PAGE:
Legacy's First Blog! YEEHEEE!!!! (Blog Post)

First blog post.

What do I do here? Talk about random stuff?

All this charter privileges are daunting... 


A little about my Life.


I was planning to go back to school in spring, but I made a mistake in registration (I applied for financial aid (TAP award) for spring 2009 while filing for fall 2009 sememster when applying for school.


Ugh... such simple stuff gone wrong.. For some reason I was expecting these guys to call me or send me a letter warning me about the problems. I assumed the goverment wouldn't make such a silly mistake of granting someone money even though the person had nowhere to spend it.


That's when I realized: You really are responsible only for yourself, and nobody is really paying any attention to you unless you made them. It really is a big country, America is. You're just a statistic, and they are too busy taking care of bigger stuff than to worry about granting free money to some random student.


Or maybe that they don't have enough resources to keep track with all the transactions that has been completed. Too much manpower, too much resources & time I suppose.


Such a different attitude compared to what my life was like back in small country of mine, Korea. Everyone had a say about anyone's business in Korea, be it family members, friends, telephone companies, co-workers, etc etc. You're always worried about what others had to say about you, because everyone is curious, everyone wants to know, everyone keeps track of what others are doing, which can get a bit too much.


I was 13 when I first came to America, and they would always ask me which country I liked better. Of course, being young and in a new environement the answer would always be United States of America.


But after putting on a few years onto my life I began to see why people miss their own country. Little things that you couldn't see back when you were actually living in Korea. While everything about America seemed grand, large, free, stylish and prosperous.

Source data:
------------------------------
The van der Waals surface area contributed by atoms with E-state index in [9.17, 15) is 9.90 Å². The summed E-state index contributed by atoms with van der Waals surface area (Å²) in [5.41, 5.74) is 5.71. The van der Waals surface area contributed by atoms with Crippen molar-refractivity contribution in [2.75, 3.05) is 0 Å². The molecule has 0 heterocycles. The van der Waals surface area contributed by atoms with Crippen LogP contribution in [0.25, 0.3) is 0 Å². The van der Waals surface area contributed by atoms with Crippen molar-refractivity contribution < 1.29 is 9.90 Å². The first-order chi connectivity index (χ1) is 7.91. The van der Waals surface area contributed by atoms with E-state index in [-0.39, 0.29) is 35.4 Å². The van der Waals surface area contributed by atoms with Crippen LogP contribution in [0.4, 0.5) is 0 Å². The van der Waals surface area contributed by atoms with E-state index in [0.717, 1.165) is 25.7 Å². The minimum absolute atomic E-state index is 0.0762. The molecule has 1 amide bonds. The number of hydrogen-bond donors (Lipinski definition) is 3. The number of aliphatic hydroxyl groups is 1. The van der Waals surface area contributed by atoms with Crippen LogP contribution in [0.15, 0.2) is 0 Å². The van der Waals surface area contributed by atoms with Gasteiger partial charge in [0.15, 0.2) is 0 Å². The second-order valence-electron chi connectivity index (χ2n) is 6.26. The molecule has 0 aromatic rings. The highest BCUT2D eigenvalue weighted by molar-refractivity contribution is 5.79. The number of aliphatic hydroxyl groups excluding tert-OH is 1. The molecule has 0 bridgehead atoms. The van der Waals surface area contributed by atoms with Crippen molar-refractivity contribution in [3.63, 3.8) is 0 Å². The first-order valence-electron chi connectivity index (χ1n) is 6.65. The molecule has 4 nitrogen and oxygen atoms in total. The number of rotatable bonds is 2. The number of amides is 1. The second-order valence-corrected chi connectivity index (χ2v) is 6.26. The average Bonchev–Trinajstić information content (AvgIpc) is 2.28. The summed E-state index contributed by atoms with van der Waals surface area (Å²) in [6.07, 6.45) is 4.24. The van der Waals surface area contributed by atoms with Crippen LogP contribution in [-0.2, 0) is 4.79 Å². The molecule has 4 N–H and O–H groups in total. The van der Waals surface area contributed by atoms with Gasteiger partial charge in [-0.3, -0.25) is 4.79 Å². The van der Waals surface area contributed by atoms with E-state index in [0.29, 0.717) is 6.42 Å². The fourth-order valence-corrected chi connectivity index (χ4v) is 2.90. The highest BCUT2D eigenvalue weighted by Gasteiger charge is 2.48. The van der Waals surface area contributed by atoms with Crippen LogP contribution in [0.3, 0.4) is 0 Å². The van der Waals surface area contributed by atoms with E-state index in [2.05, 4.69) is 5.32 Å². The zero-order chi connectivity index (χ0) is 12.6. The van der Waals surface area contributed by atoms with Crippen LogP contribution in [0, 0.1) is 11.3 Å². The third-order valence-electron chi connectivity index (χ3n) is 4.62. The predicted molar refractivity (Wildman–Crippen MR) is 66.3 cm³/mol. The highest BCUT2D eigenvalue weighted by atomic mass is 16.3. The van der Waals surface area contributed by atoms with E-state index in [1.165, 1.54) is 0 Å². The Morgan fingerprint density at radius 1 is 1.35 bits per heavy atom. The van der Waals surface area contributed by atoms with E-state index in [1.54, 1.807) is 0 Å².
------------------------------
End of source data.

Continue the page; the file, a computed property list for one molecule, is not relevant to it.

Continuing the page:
And these were true, to an extent. Yet it also lacked many things that I was used to in Korea. The close personal friendships, level of courtesy and trust among individuals, even if they are complete strangers.


Not so much in America. You do get the sense that you are free, and everything is upto you and to your control, and YOU ONLY. When coming from a culture that's tightly bound, you'll easily get lost in all this freedom and quickly start to feel abandoned in a vast, vacant island


That's when family comes to play an important part, as well as your friends. Families and relatives who migrated earlier and have settled down, friends who come from similar cultures studying abroad in America. They play an important factor, if not most critical.


I admit I alienated myself from the Korean community when I was young. I purposely spoke English, purposely hung out with the white kids in school, trying to Americanize as fast as possible. I dispised kids who hung out with their own ethnic group, 'why would you come all the way here just to hang out with the same type of people?' I thought then.


It did help me lose my accent faster, it did make me seem more American. Many have thought I was born here, as I adopted to my new culture.


But it was forced adaptation, I forced onto myself these 'foreing' ideals and mannerisms. And while doing so, I did feel the 'great cultural barrier' everyone talked of. I did not understand the behaviors or the thought process of American kids.

I didn't think of it as much back then. But they are still there. 13 years I've lived in America, hanging out with white kids, and I still feel the difference, and it still feels 'foreign'. I may have lost the accent, I may behave American, but inside I still long for things Korean.


In light of my recent discoveries, I have discovered another thing about myself.


Sometimes I feel I've wasted my life looking around, experimenting with myself (trying to be white, etc). It makes me sad, angry, and impatient. Moving out and living on my own, going back to school with completely new major, working 5 days a week with low pay, dealing with people (some nasty, some nice). It's never the same thing, I tell you that much.


I'm living in the same state, living with same income as before, but living on your own changes your perspective drastically. Things are still the same, except my personal situation has changed, and everything looks vastly different.  I must say, I like the changes so far. Gives me better perspective of my own, as well as control.


Things are looking good at the worst of times. At least I do enjoy my life, though a bit dull, is stable (stories, long stories). And I aim to keep it that way.


Wow, things got carried away. Looking for random things to say on my first blog evvarrr!!


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